Worries over West Nile Virus continue as the number of communities with mosquitoes testing positive continues to grow.
The Department of Public Health has issued a warning for people heading outdoors. They are also tracking the location of mosquitoes that test positive.
"This is where I hang the light trapper here, make sure the branch of the tree is really sturdy," said trapper Stephanie Canales.
Her job takes her places most of us try to avoid. "That's how we find out different kinds of diseases and viruses."
On Thursday she was in West Hartford. "This was one of the spots that tested positive for West Nile," explained Canales who works as a field research assistant.
Nine communities have tested positive for West Nile so far this year. Experts believe that number will continue to grow so trapping and testing mosquitoes is key.
"We do what we can to collect mosquitoes. If they contain the virus, then we give a call to the health department. They let the city know, and they take any safety measures from then on."
At this point, no humans have tested positive for the disease, but that is not stopping some people from taking extra precautions.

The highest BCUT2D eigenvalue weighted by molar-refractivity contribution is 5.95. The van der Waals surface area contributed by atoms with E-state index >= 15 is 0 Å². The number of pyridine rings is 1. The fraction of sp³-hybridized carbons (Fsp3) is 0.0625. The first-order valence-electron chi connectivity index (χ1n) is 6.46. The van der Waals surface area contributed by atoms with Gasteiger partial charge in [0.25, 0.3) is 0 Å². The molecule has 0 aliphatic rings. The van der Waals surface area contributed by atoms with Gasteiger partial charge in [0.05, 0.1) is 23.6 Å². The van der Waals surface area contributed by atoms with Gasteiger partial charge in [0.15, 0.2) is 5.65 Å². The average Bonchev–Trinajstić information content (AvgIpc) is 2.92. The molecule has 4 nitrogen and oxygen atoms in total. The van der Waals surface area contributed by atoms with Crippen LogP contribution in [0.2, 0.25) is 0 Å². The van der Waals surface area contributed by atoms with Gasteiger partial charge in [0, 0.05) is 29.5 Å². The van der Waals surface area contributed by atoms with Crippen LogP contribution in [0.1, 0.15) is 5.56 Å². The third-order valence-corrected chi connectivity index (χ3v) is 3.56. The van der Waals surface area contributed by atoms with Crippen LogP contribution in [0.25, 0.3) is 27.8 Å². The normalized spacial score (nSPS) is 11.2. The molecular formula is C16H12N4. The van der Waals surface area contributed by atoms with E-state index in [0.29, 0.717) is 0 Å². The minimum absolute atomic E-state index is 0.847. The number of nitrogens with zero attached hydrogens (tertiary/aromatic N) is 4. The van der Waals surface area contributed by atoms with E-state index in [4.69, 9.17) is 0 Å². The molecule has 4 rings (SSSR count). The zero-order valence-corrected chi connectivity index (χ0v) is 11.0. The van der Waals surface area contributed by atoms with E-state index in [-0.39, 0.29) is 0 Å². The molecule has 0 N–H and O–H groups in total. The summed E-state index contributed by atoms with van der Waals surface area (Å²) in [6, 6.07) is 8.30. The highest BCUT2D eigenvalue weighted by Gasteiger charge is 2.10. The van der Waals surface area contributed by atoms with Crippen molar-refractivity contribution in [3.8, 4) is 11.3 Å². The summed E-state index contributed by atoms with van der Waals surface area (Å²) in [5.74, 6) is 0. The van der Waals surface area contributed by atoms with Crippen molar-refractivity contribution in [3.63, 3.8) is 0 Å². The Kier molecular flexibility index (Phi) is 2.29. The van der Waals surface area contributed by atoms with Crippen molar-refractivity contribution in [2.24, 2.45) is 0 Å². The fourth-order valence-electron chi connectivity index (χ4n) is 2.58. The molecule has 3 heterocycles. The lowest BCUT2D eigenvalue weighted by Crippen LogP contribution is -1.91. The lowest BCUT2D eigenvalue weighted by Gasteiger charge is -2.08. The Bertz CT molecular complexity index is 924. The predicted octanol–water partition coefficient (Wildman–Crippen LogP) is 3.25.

"I don't think that they've been worse. It's not something I was really concerned about until Thursday," admitted Marcus Miller of West Hartford.
"I'm very concerned. We always use bug spray, but they don't seem to be out very much during the daytime. At dusk we go indoors," said Dennis Johnson.
In the meantime, the effort is underway to locate more mosquitoes with West Nile Virus.
"Starting next week, I'm going to be double trapping this site in West Hartford along with a couple others that tested positive," revealed Canales.
State officials say August and September is the peak time for finding West Nile in the state.
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